India: Old Delhi Food Tour With Delhi Food Walks
Early October. Just a week and a little more before Diwali. It’s also the beginning of the colorful wedding season in India. After exploring the street art in Lodhi Colony, we took a taxi to Chandni Chowk. Our driver refused to go inside and dropped us off at the main road. Since it was pre-Diwali and wedding season in India, the bylanes of Chandni Chowk were insanely crowded. We somehow managed to walk to Gurudwara Sisganj Sahib, A Sikh temple in Old Delhi. At five, we met Anubhav from Delhi Food Walks (he’s the foodie-in-chief of Delhi Food Walks) and the CNN crew who filmed a bit of our tour before they left.
You, me, everyone has a dream place. A place we love and yearn to see so much once before we die. For Nathan, it was the Taj Mahal which we saw in our real eyes. For Zin, it’s the chaotic busy streets of Chandni Chowk. And here we are, in Purani Dilli (Old Delhi), exploring the alleys of Chandni Chowk. The market is nothing but a brimming pot of culture. It’s a demonstration of the life of an average Indian. The forgotten, ignored local lifestyle a lifestyle blog, or a fancy magazine never talks about. It’s a heaven for foodies and another heaven for shoppers in all kind. From beaded earrings for Rs.10 to sarees in hues brighter than you could ever imagine, the market has them all.
Five past five in the evening. Anubhav guides us to our first stop of the tour. Soon, we have a crispy, piping hot aloo chaat in our hands, an aloo tikki dunked in chutney(s). We then walk to the oldest paratha restaurant existing in Chandni Chowk. Paranthe Wali Gali is home to parantha shops/sellers dating back to 1800s. It doesn’t get authentic than this. As we busily devour paratha we’ve never tasted before, some stuffed with condensed milk, we talk about the Ceylonese cuisine with Anubhav as he’s eager to find out how diverse things are in our tiny island. Surely, it isn’t as diverse as its big neighbour.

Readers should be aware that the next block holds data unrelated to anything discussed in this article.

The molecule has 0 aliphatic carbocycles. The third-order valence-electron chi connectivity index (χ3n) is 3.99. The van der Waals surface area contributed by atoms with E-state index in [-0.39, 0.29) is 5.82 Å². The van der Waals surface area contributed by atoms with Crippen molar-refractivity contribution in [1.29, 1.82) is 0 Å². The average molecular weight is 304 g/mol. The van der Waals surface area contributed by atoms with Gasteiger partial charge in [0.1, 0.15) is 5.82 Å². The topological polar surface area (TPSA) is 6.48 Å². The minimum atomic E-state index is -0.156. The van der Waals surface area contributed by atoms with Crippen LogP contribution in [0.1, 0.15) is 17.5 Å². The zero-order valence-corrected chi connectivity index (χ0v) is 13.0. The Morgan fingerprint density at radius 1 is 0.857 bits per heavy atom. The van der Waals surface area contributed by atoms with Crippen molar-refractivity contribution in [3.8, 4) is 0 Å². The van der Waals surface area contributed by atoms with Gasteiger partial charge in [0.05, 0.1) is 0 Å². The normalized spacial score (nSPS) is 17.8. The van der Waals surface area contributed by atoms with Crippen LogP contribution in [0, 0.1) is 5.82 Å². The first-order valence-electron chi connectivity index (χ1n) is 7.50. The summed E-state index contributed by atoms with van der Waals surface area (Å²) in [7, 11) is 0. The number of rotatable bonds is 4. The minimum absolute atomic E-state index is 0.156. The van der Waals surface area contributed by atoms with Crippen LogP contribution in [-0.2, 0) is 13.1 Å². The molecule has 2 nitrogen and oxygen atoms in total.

And boy, that was just the start of our food tour. From five in the evening to ten at night, for five long hours, we roamed around the busy alleys of Chandni Chowk with Anubhav and his colleague, Mudit who was a wee bit tired of all the walking and endless food (he blogs about his foodie adventures here on Instagram). We stopped by nine places. And Anubhav didn’t forget to remind us that paratha was just the starters. We had most authentic nankhatai in town, warm and freshly baked. Nankhatai is sort of like a snack, shortbread cookies spiced with cardamom. For the first time, we had samosas a bit different than the ones we’ve eaten before. These samosas are a well-known speciality of Purani Dilli: stuffed with green peas. No boiled potatoes or lentils.
Z’s face brightened as she saw large, thick jalebis, juicy and straight out of ghee. Hot, crispy and crunchy, the North Indian delicacy is a little treat if you’ve a sweet tooth. Before we entered into our big main meals which of course was meaty, we walked into the most serene place in Old Delhi. It’s a small alley. An alley with nine old havelis. They are named as Naughara Mansions in Kinari Bazaar. Nine old havelis and no shops. It’s as if you walked into a whole new world. It’s serene. It’s peace. It’s quaint. And quiet.